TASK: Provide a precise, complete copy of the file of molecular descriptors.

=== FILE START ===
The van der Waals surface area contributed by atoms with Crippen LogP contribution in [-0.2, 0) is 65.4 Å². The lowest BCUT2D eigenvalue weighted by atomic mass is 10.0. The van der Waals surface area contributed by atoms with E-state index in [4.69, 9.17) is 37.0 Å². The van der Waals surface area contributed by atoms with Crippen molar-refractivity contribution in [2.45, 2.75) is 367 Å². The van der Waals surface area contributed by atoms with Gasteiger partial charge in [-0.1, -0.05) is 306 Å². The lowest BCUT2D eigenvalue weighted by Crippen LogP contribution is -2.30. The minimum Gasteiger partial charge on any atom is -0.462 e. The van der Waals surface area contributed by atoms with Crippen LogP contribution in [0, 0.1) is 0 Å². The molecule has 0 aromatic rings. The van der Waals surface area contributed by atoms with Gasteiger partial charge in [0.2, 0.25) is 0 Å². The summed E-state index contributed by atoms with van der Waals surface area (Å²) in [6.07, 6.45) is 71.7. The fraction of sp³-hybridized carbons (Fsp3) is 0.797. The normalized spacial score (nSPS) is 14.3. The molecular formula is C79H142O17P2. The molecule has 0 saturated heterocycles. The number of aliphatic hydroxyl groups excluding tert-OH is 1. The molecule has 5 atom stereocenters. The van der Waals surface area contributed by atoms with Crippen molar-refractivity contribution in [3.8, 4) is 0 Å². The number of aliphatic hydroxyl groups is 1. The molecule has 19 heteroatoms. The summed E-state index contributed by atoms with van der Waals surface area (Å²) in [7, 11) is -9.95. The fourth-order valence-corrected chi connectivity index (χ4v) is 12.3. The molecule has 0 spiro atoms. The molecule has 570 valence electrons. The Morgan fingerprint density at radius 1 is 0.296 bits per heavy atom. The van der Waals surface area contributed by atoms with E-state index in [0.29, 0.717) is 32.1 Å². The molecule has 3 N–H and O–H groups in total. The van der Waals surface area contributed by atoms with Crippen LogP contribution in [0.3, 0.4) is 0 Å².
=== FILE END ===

The van der Waals surface area contributed by atoms with Crippen LogP contribution in [-0.2, 0) is 65.4 Å². The lowest BCUT2D eigenvalue weighted by atomic mass is 10.0. The van der Waals surface area contributed by atoms with E-state index in [4.69, 9.17) is 37.0 Å². The van der Waals surface area contributed by atoms with Crippen molar-refractivity contribution in [2.45, 2.75) is 367 Å². The van der Waals surface area contributed by atoms with Gasteiger partial charge in [-0.1, -0.05) is 306 Å². The lowest BCUT2D eigenvalue weighted by Crippen LogP contribution is -2.30. The minimum Gasteiger partial charge on any atom is -0.462 e. The van der Waals surface area contributed by atoms with Crippen LogP contribution in [0, 0.1) is 0 Å². The molecule has 0 aromatic rings. The van der Waals surface area contributed by atoms with Gasteiger partial charge in [0.2, 0.25) is 0 Å². The summed E-state index contributed by atoms with van der Waals surface area (Å²) in [6.07, 6.45) is 71.7. The fraction of sp³-hybridized carbons (Fsp3) is 0.797. The normalized spacial score (nSPS) is 14.3. The molecular formula is C79H142O17P2. The molecule has 0 saturated heterocycles. The number of aliphatic hydroxyl groups excluding tert-OH is 1. The molecule has 5 atom stereocenters. The van der Waals surface area contributed by atoms with Crippen molar-refractivity contribution in [3.8, 4) is 0 Å². The number of aliphatic hydroxyl groups is 1. The molecule has 19 heteroatoms. The summed E-state index contributed by atoms with van der Waals surface area (Å²) in [7, 11) is -9.95. The fourth-order valence-corrected chi connectivity index (χ4v) is 12.3. The molecule has 0 spiro atoms. The molecule has 570 valence electrons. The Morgan fingerprint density at radius 1 is 0.296 bits per heavy atom. The van der Waals surface area contributed by atoms with E-state index in [0.29, 0.717) is 32.1 Å². The molecule has 3 N–H and O–H groups in total. The van der Waals surface area contributed by atoms with Crippen LogP contribution in [0.3, 0.4) is 0 Å².